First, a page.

New London teen's case is unsealed after guilty plea
Eighteen-year-old Adonis Smith of New London, whose criminal court file was sealed on Oct. 1 under a new law that allows juveniles accused of serious crimes to be tried in secrecy, pleaded guilty Monday in New London Superior Court to drug and weapons charges.
Pursuant to the law, Smith's case was unsealed by the clerk's office after he pleaded guilty before Judge Hillary B. Strackbein to carrying a pistol without a permit, possession of marijuana with intent to sell and failure to appear in court.
He remains incarcerated at the Manson Youth Institution and will be sentenced to 32 months in prison, followed by five years probation, on March 23. His sentencing hearing will be conducted in public, since he now stands convicted of the crimes.
New London police said that in August 2018, they seized from Smith, who turned 17 that month, almost 15 grams of marijuana, 2.6 grams of crack cocaine and a .25-caliber semi-automatic pistol.
The case was transferred from juvenile to adult court due to the seriousness of the charges and Smith's juvenile record. He had been placed on probation twice and on parole once for a serious juvenile offense, according to public records.
Following his arrest, Smith had been placed in an unlocked juvenile facility in Litchfield. He had somebody pick him up and remained at large for weeks, until he was located and taken into custody.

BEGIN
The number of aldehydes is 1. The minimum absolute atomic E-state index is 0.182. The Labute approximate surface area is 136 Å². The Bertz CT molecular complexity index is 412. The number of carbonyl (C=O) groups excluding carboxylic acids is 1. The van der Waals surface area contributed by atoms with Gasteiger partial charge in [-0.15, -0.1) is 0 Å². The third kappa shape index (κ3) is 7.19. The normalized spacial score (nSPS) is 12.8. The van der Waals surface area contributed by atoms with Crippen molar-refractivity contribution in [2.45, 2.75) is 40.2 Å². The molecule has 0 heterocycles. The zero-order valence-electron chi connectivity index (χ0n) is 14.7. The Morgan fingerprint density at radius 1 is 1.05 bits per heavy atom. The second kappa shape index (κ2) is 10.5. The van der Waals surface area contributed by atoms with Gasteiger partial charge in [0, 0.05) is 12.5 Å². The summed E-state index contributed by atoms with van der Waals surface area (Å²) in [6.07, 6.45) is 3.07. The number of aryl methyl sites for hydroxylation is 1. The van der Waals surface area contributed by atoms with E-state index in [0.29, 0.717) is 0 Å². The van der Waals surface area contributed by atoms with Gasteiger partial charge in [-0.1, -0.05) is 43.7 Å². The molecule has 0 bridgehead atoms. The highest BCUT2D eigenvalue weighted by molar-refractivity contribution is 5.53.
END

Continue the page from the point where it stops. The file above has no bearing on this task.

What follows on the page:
Out on bond while his court case was pending, Smith allegedly cut off his electronic monitoring bracelet in April 2019 and fled to Woonsocket, R.I. Rhode Island State Police, working with Connecticut authorities, arrested him as a fugitive from justice May 3 at a home in Woonsocket, where they said he was in possession of a gun and narcotics.
He remained imprisoned in Rhode Island, and on Aug. 13, 2019, waived extradition to Connecticut. The Rhode Island charges remain open.
On Oct. 1, when Public Act 19-187 took effect, court proceedings in Smith's case and 103 others were closed, and court clerks required to create separate dockets and seal the files of 15- to 17-year-olds who had previously been tried as adults due to the seriousness of their cases. Smith's case was included because of his age at the time the crimes occurred. The cases are to remain sealed until the juvenile pleads guilty or there is a guilty verdict after a secret trial.
The new law is being challenged by the Hartford Courant in U.S. District Court.
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